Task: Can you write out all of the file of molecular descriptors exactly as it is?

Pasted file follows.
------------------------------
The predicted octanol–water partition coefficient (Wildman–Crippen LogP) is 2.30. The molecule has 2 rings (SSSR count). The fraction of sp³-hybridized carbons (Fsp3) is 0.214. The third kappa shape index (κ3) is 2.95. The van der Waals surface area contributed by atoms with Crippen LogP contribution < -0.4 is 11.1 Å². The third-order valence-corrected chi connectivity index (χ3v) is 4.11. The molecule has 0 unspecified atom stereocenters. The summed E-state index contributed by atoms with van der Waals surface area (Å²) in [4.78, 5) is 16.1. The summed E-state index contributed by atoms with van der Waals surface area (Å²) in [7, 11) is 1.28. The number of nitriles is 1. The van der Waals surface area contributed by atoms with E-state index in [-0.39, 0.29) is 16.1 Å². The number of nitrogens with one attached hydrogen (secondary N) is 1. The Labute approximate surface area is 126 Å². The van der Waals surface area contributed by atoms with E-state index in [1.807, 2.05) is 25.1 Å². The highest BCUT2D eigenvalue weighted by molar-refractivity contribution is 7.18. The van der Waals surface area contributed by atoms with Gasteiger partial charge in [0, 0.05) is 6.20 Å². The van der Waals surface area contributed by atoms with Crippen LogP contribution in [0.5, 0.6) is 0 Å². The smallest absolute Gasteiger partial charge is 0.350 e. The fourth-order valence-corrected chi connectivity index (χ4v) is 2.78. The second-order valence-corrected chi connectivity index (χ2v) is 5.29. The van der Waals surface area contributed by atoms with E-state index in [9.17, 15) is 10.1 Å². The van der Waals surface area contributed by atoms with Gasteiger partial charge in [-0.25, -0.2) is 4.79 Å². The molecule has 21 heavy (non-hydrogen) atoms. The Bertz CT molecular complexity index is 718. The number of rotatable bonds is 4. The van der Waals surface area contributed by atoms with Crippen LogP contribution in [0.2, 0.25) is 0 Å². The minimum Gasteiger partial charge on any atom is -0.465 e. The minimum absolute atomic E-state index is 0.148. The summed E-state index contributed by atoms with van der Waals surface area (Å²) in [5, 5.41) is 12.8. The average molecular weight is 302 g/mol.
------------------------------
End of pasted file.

The predicted octanol–water partition coefficient (Wildman–Crippen LogP) is 2.30. The molecule has 2 rings (SSSR count). The fraction of sp³-hybridized carbons (Fsp3) is 0.214. The third kappa shape index (κ3) is 2.95. The van der Waals surface area contributed by atoms with Crippen LogP contribution < -0.4 is 11.1 Å². The third-order valence-corrected chi connectivity index (χ3v) is 4.11. The molecule has 0 unspecified atom stereocenters. The summed E-state index contributed by atoms with van der Waals surface area (Å²) in [4.78, 5) is 16.1. The summed E-state index contributed by atoms with van der Waals surface area (Å²) in [7, 11) is 1.28. The number of nitriles is 1. The van der Waals surface area contributed by atoms with E-state index in [-0.39, 0.29) is 16.1 Å². The number of nitrogens with one attached hydrogen (secondary N) is 1. The Labute approximate surface area is 126 Å². The van der Waals surface area contributed by atoms with E-state index in [1.807, 2.05) is 25.1 Å². The highest BCUT2D eigenvalue weighted by molar-refractivity contribution is 7.18. The van der Waals surface area contributed by atoms with Gasteiger partial charge in [0, 0.05) is 6.20 Å². The van der Waals surface area contributed by atoms with Crippen LogP contribution in [0.5, 0.6) is 0 Å². The smallest absolute Gasteiger partial charge is 0.350 e. The fourth-order valence-corrected chi connectivity index (χ4v) is 2.78. The second-order valence-corrected chi connectivity index (χ2v) is 5.29. The van der Waals surface area contributed by atoms with E-state index in [9.17, 15) is 10.1 Å². The van der Waals surface area contributed by atoms with Gasteiger partial charge in [-0.25, -0.2) is 4.79 Å². The molecule has 21 heavy (non-hydrogen) atoms. The Bertz CT molecular complexity index is 718. The number of rotatable bonds is 4. The van der Waals surface area contributed by atoms with Crippen LogP contribution in [0.2, 0.25) is 0 Å². The minimum Gasteiger partial charge on any atom is -0.465 e. The minimum absolute atomic E-state index is 0.148. The summed E-state index contributed by atoms with van der Waals surface area (Å²) in [5, 5.41) is 12.8. The average molecular weight is 302 g/mol.